While it is true that Akins' writing is uneven and occasionally suffers from what Mielech calls "romantic excesses" associated with postwar American drama, and while many of her otherwise attractive protagonists periodically engage in a rhetoric that is uncharacteristic or platitudinous, much of her excellence has gone unappreciated. Some of her efforts at characterization have been misconstrued as overindulgence or a lapse in realism. Akins' significance, it seems, lies in her extremely sharp and sympathetic understanding of human foibles in general and of female folly and frustration in particular.

In a play like Daddy's Gone A-Hunting (1921), for example, Akins insightfully portrays the all too common situation of a woman, Edith, blindly committed to fidelity to a confused husband who psychologically abuses her, and who manipulates and keeps her with him largely through the guilt he—as well as society—stirs up in her. When she finally rejects his "open marriage" ideas and leaves him, she flees to another, kinder man who "keeps" her sexually and financially, but whom she refuses to marry because she will not get a divorce. Although the play is recognized for its unorthodox focus on a troubled quest for personal freedom, it is more powerful for its quiet repudiation of women's considerable dependence on men and for its unhappy admission that women like Edith—most women for that matter—find the world "unsafe" when their traditional sources of security are taken from them. Neither Edith's initial decision to remain true to her adulterous husband nor her later decision to live with Greenough in the face of society's censure is completely admirable. According to Akins her keen irony underscores Edith's appalling lack of personal identity and purposiveness, and the reader experiences her horror in realizing she cannot expect men or children to provide meaning and identity for her.

In general, Akins' plays—whether serious dramas or high comedies—emphasize the distortions in values, attitudes, and manners which society promulgates. She is simultaneously both amused and disturbed by the often pathetic efforts of her dramatic characters to extricate themselves from the web of social behavior patterns and thinking they cannot really understand. Akins is probably not a great playwright, but she is surely worthy of more notice and exposure than she has been receiving. If she cannot be applauded for consistent dramatic excellence, she can be appreciated for her exceptional insights into human nature and society, and for her enterprising, delightful sense of humor.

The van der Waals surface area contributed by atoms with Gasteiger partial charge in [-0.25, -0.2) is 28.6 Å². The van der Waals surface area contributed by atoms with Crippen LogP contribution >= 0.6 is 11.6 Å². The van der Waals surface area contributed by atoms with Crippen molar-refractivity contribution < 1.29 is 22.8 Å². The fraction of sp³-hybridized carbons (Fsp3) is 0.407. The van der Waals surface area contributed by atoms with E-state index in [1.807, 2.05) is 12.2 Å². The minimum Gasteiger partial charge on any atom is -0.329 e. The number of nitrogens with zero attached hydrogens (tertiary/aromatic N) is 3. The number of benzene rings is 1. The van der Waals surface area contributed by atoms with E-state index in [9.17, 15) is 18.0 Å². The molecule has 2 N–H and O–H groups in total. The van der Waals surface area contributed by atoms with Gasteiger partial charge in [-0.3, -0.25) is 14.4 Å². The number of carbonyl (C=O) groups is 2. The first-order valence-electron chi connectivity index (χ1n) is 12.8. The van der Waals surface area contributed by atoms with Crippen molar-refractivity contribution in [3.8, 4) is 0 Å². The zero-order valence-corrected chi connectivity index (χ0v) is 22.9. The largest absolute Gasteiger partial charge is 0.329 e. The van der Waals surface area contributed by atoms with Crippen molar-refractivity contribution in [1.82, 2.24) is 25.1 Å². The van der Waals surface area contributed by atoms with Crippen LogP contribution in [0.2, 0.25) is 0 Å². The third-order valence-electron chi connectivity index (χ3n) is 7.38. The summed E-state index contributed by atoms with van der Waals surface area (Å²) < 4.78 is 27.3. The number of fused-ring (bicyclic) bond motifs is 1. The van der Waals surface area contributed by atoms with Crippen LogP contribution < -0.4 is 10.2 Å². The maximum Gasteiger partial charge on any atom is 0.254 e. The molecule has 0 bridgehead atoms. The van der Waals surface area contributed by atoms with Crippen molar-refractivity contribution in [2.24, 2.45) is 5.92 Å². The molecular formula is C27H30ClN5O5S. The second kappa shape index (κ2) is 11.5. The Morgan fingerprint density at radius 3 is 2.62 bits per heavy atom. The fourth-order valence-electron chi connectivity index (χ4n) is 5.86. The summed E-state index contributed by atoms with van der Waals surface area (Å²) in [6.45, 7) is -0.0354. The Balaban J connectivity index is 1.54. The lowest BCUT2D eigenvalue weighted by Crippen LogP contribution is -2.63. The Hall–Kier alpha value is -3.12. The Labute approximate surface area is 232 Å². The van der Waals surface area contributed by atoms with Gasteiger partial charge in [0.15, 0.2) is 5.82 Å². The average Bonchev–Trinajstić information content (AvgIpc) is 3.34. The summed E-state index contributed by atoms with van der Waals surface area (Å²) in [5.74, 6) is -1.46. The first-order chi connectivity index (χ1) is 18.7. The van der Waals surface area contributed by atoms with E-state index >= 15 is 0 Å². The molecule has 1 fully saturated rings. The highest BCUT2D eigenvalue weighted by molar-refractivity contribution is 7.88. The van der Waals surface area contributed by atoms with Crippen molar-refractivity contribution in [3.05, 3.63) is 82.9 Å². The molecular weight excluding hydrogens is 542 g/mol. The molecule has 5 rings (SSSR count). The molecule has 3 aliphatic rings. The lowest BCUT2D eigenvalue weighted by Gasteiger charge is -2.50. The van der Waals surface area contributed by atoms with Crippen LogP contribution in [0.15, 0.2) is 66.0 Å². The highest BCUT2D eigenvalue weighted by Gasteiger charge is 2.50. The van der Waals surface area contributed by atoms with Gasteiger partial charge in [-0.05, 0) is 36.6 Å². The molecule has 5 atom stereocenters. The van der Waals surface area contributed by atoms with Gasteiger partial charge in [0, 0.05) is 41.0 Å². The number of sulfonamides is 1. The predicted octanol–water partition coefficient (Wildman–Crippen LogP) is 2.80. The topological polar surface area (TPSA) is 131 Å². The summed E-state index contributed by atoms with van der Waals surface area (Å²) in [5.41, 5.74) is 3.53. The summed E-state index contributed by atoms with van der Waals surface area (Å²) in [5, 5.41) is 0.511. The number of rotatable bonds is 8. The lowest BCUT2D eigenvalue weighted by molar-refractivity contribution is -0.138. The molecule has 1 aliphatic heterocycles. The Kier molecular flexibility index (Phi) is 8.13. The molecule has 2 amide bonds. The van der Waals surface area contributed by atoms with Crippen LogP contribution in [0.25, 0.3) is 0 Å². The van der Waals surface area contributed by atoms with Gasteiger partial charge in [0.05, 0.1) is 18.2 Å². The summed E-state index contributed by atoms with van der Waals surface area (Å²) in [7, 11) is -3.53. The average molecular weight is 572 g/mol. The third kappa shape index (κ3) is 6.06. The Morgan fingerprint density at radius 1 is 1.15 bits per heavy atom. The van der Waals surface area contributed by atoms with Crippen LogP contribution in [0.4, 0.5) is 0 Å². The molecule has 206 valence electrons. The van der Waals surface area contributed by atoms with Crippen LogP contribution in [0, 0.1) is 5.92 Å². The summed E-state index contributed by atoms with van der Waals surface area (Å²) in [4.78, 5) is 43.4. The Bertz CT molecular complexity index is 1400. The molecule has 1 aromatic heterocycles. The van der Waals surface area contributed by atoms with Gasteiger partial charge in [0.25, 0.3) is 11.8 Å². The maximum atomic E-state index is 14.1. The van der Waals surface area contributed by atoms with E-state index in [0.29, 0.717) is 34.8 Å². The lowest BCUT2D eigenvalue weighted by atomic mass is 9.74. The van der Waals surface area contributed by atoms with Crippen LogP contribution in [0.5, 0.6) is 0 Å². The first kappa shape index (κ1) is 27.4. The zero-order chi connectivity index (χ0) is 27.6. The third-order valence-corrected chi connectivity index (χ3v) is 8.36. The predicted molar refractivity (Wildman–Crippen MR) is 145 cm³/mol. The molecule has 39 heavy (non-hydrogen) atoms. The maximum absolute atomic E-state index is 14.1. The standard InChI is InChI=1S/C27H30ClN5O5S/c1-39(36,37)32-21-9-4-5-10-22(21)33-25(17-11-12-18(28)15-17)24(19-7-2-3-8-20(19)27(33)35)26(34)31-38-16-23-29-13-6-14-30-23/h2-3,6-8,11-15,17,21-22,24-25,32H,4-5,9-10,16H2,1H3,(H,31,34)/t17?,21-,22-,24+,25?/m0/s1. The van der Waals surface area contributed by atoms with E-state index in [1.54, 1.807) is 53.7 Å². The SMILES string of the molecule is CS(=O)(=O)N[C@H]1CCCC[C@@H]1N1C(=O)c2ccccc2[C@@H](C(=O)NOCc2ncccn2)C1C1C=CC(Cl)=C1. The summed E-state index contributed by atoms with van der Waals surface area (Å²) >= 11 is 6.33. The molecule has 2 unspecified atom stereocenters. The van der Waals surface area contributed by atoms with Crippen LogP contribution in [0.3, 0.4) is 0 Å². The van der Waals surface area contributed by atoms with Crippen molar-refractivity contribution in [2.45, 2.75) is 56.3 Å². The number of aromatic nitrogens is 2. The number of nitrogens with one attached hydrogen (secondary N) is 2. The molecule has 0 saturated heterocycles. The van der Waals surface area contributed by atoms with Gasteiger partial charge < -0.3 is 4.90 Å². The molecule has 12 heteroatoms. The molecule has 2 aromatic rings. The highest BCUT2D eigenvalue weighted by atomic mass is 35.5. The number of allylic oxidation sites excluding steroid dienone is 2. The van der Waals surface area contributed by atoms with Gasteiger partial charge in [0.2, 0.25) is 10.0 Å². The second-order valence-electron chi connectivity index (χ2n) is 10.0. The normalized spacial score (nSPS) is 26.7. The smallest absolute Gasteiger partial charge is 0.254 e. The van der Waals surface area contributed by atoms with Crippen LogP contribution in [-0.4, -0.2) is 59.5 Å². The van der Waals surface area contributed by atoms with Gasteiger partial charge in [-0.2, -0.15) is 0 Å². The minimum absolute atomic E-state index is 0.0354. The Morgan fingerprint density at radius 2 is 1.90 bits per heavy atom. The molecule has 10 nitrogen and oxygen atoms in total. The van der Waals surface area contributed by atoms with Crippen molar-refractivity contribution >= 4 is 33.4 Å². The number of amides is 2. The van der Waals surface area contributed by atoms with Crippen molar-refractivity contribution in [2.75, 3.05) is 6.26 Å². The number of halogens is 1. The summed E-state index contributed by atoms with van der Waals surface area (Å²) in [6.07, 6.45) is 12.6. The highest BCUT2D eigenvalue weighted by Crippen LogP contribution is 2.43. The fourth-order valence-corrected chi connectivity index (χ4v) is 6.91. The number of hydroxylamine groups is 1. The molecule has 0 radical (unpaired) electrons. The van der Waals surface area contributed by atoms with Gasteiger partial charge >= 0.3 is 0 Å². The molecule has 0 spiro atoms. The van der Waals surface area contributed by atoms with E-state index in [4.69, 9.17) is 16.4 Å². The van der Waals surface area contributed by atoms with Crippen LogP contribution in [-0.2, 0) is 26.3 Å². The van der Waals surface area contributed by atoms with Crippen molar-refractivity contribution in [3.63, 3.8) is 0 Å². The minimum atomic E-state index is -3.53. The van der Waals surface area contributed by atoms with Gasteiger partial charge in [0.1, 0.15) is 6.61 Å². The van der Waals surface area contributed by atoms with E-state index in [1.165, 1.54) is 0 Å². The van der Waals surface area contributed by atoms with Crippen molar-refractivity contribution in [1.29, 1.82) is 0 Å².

Other Works:

Such a Charming Young Man (1916). Did it Really Happen? (1917). Cake Upon the Waters (1919). Foot-Loose (dramatization by Akins, 1920). The Varying Shore (1921). The Texas Nightingale (first produced 1922). A Royal Fandango (1923). The Moon-Flower (dramatization by Akins, 1924). First Love (dramatization by Akins, 1926). Pardon My Glove (1926). The Crown Prince (dramatization by Akins, 1927). Thou Desperate Pilot (1927). The Furies (1928). The Love Duel (1929). The Greeks Had a Word for It (1930). O Evening Star (1935). The Little Miracle (1936). The Hills Grow Smaller (1937). I Am Different (1938). The Happy Days (dramatization by Akins from Les Jours Heureux by Claude-André Puget, 1942). Mrs. January and Mr. Ex (1944). The Human Element by W. Somerset Maugham (dramatization by Akins, n.d.).

Bradley, J., "Zoë Atkins & The Age of Excess: Broadway Melodrama in the 1920s" in Modern American Drama: the Female Canon (1990). Demastes, W. W., ed., American Playwrights 1880-1945: A Research and Production Scrapbook (1995). Mielech, R.A., "The Plays of Zoë Akins Rumbold" (Dissertation, Ohio State University, 1974).

Other reference:

American Mercury (May 1928). SatRL (11 May 1935). WLB (June 1935).

—PATRICIA LEE YONGUE